Last week, USC researchers headed to NASA’s Jet Propulsion Laboratory to accept a scanning electron microscope (SEM) that is being donated to the USC Michelson John O’Brien Nanofabrication Laboratory.
Andrea Armani, the Ray Irani Chair in Engineering and Material Sciences and the USC faculty member who has been overseeing the development and operations of the “Nanofab,” explains that a scanning electron microscope allows scientists to image an object around one nanometer thick in structure which is similar to DNA. This magnification is not possible with a conventional optical microscope which relies on photons. The higher-energy electrons allow smaller features to be resolved. But this specific microscope has a special capability. It can also determine what elements are present in a material, making it a very powerful and useful tool.
While at JPL, the system contributed to numerous space missions, including the spectrometer on the Mars Science Laboratory (MSL) Curiosity that discovered methane on Mars and the detector that is currently flying on the Mars Climate Sounder (MCS) as part of the Mars Reconnaissance Orbiter. These types of instruments, combining innovation in optics and electronics, are also being developed in the O’Brien nanofab at USC.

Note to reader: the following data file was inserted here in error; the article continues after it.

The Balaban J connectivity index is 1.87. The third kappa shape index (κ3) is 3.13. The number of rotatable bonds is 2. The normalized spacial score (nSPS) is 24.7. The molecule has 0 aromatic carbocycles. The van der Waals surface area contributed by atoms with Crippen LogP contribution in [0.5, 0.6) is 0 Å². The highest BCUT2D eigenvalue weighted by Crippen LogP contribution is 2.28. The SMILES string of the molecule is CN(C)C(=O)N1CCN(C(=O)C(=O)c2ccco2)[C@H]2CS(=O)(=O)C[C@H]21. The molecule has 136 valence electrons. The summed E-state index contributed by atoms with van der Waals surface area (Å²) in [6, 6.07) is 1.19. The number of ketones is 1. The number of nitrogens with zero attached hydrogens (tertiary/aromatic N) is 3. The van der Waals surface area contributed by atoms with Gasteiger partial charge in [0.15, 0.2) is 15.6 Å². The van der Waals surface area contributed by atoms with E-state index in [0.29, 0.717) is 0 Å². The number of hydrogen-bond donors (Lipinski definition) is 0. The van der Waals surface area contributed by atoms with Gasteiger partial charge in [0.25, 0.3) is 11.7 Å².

One use of the SEM, says Armani, might be to analyze a neuroprobe circuitry. In this case, one would want to make sure that the probe was sterile and without residue from fabrication, which is a feature offered by the new tool. In addition, it would allow researchers to check for any imperfections in their fabrication process.
This SEM will be one of two at the University Park campus with this capability and the only SEM in the nanofabrication facility. By placing it in a core user facility with permanent staff support, it will also be readily available to researchers across Southern California. When combined with the facility’s recently acquired multi-million dollar e-beam writer for patterning nano-structures, the John O’Brien nanofabrication laboratory is now home to a complete suite of nano-imaging and nano-writing instrumentation. This capability will accelerate the research supported by the facility, allowing researchers to create devices that address many pressing health and environmental issues as well as push the limits of quantum technologies.